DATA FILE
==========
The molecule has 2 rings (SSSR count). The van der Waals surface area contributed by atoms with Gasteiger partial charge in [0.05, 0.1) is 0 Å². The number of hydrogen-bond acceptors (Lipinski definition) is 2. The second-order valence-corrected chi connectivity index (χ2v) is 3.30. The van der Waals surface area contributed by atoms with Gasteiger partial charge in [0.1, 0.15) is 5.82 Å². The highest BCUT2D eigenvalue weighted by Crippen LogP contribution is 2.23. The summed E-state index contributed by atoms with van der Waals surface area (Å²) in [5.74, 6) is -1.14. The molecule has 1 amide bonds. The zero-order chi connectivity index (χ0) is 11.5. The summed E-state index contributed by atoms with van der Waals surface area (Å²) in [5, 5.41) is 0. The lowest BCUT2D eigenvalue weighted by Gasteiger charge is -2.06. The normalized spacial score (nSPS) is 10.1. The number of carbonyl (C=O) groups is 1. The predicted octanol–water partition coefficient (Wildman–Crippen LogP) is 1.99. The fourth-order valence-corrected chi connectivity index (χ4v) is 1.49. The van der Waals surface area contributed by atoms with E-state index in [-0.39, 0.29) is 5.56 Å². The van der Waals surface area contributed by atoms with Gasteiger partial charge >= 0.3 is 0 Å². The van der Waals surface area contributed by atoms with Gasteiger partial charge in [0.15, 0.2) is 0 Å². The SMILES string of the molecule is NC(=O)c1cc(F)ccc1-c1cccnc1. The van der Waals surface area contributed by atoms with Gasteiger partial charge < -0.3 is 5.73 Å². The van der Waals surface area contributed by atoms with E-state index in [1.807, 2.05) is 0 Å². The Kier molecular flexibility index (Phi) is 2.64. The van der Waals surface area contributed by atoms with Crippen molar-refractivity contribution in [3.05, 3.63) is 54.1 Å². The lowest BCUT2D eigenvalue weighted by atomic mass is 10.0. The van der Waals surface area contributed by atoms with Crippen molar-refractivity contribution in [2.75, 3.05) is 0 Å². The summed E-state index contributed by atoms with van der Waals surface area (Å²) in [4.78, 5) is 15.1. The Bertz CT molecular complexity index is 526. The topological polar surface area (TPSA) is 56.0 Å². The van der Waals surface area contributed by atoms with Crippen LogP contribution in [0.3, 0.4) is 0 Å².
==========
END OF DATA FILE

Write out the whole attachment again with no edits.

The molecule has 2 rings (SSSR count). The van der Waals surface area contributed by atoms with Gasteiger partial charge in [0.05, 0.1) is 0 Å². The number of hydrogen-bond acceptors (Lipinski definition) is 2. The second-order valence-corrected chi connectivity index (χ2v) is 3.30. The van der Waals surface area contributed by atoms with Gasteiger partial charge in [0.1, 0.15) is 5.82 Å². The highest BCUT2D eigenvalue weighted by Crippen LogP contribution is 2.23. The summed E-state index contributed by atoms with van der Waals surface area (Å²) in [5.74, 6) is -1.14. The molecule has 1 amide bonds. The zero-order chi connectivity index (χ0) is 11.5. The summed E-state index contributed by atoms with van der Waals surface area (Å²) in [5, 5.41) is 0. The lowest BCUT2D eigenvalue weighted by Gasteiger charge is -2.06. The normalized spacial score (nSPS) is 10.1. The number of carbonyl (C=O) groups is 1. The predicted octanol–water partition coefficient (Wildman–Crippen LogP) is 1.99. The fourth-order valence-corrected chi connectivity index (χ4v) is 1.49. The van der Waals surface area contributed by atoms with E-state index in [-0.39, 0.29) is 5.56 Å². The van der Waals surface area contributed by atoms with Gasteiger partial charge >= 0.3 is 0 Å². The van der Waals surface area contributed by atoms with Gasteiger partial charge in [0.15, 0.2) is 0 Å². The SMILES string of the molecule is NC(=O)c1cc(F)ccc1-c1cccnc1. The van der Waals surface area contributed by atoms with Gasteiger partial charge < -0.3 is 5.73 Å². The van der Waals surface area contributed by atoms with E-state index in [1.807, 2.05) is 0 Å². The Kier molecular flexibility index (Phi) is 2.64. The van der Waals surface area contributed by atoms with Crippen molar-refractivity contribution in [3.05, 3.63) is 54.1 Å². The lowest BCUT2D eigenvalue weighted by atomic mass is 10.0. The van der Waals surface area contributed by atoms with Crippen molar-refractivity contribution in [2.75, 3.05) is 0 Å². The summed E-state index contributed by atoms with van der Waals surface area (Å²) in [4.78, 5) is 15.1. The Bertz CT molecular complexity index is 526. The topological polar surface area (TPSA) is 56.0 Å². The van der Waals surface area contributed by atoms with Crippen LogP contribution in [0.3, 0.4) is 0 Å².